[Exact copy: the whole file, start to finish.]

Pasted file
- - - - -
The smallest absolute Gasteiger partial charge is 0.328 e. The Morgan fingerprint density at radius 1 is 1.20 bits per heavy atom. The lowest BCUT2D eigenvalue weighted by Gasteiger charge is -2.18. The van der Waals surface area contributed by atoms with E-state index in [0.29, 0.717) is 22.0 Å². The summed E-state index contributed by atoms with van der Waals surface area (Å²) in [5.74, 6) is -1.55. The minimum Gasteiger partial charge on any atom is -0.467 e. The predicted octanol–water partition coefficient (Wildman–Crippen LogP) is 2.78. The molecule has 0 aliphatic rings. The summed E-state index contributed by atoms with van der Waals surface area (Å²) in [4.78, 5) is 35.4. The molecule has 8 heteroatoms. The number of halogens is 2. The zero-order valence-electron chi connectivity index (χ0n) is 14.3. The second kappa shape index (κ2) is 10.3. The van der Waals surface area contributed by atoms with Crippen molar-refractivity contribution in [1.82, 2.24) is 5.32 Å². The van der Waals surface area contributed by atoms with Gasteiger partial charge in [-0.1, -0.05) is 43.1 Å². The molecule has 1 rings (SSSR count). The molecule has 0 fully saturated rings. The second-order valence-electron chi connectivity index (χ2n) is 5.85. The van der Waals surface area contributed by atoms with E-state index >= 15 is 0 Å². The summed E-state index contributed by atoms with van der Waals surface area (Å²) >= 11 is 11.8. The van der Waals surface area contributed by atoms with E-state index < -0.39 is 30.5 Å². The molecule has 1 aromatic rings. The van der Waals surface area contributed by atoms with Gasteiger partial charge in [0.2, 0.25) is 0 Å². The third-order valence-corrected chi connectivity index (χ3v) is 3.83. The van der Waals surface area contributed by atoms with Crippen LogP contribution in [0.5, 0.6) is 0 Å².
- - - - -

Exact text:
The smallest absolute Gasteiger partial charge is 0.328 e. The Morgan fingerprint density at radius 1 is 1.20 bits per heavy atom. The lowest BCUT2D eigenvalue weighted by Gasteiger charge is -2.18. The van der Waals surface area contributed by atoms with E-state index in [0.29, 0.717) is 22.0 Å². The summed E-state index contributed by atoms with van der Waals surface area (Å²) in [5.74, 6) is -1.55. The minimum Gasteiger partial charge on any atom is -0.467 e. The predicted octanol–water partition coefficient (Wildman–Crippen LogP) is 2.78. The molecule has 0 aliphatic rings. The summed E-state index contributed by atoms with van der Waals surface area (Å²) in [4.78, 5) is 35.4. The molecule has 8 heteroatoms. The number of halogens is 2. The zero-order valence-electron chi connectivity index (χ0n) is 14.3. The second kappa shape index (κ2) is 10.3. The van der Waals surface area contributed by atoms with Crippen molar-refractivity contribution in [1.82, 2.24) is 5.32 Å². The van der Waals surface area contributed by atoms with Gasteiger partial charge in [-0.1, -0.05) is 43.1 Å². The molecule has 1 rings (SSSR count). The molecule has 0 fully saturated rings. The second-order valence-electron chi connectivity index (χ2n) is 5.85. The van der Waals surface area contributed by atoms with E-state index >= 15 is 0 Å². The summed E-state index contributed by atoms with van der Waals surface area (Å²) >= 11 is 11.8. The van der Waals surface area contributed by atoms with E-state index < -0.39 is 30.5 Å². The molecule has 1 aromatic rings. The van der Waals surface area contributed by atoms with Gasteiger partial charge in [0.2, 0.25) is 0 Å². The third-order valence-corrected chi connectivity index (χ3v) is 3.83. The van der Waals surface area contributed by atoms with Crippen LogP contribution in [0.5, 0.6) is 0 Å².